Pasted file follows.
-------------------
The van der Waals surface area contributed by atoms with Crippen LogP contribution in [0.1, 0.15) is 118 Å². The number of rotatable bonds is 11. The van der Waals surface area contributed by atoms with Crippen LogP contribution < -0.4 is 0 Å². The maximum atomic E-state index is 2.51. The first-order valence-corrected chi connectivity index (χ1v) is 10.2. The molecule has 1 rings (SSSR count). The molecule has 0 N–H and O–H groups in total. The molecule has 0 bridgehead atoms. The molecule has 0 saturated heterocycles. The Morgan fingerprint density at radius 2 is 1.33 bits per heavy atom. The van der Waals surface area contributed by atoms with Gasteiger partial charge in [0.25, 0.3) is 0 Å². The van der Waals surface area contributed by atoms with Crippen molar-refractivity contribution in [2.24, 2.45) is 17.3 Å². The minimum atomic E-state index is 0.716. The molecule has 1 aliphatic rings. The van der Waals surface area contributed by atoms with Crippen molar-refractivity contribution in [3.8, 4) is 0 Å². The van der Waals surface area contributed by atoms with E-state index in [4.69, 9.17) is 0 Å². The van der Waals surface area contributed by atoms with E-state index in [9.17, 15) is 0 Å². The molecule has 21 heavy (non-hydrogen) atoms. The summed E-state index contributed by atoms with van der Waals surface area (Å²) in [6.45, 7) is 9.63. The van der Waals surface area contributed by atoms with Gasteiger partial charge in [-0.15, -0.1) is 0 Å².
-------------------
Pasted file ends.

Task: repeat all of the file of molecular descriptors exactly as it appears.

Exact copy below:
The van der Waals surface area contributed by atoms with Crippen LogP contribution in [0.1, 0.15) is 118 Å². The number of rotatable bonds is 11. The van der Waals surface area contributed by atoms with Crippen LogP contribution < -0.4 is 0 Å². The maximum atomic E-state index is 2.51. The first-order valence-corrected chi connectivity index (χ1v) is 10.2. The molecule has 1 rings (SSSR count). The molecule has 0 N–H and O–H groups in total. The molecule has 0 bridgehead atoms. The molecule has 0 saturated heterocycles. The Morgan fingerprint density at radius 2 is 1.33 bits per heavy atom. The van der Waals surface area contributed by atoms with Gasteiger partial charge in [0.25, 0.3) is 0 Å². The van der Waals surface area contributed by atoms with Crippen molar-refractivity contribution in [2.24, 2.45) is 17.3 Å². The minimum atomic E-state index is 0.716. The molecule has 1 aliphatic rings. The van der Waals surface area contributed by atoms with Crippen molar-refractivity contribution in [3.8, 4) is 0 Å². The van der Waals surface area contributed by atoms with E-state index in [4.69, 9.17) is 0 Å². The van der Waals surface area contributed by atoms with E-state index in [9.17, 15) is 0 Å². The molecule has 21 heavy (non-hydrogen) atoms. The summed E-state index contributed by atoms with van der Waals surface area (Å²) in [6.45, 7) is 9.63. The van der Waals surface area contributed by atoms with Gasteiger partial charge in [-0.15, -0.1) is 0 Å².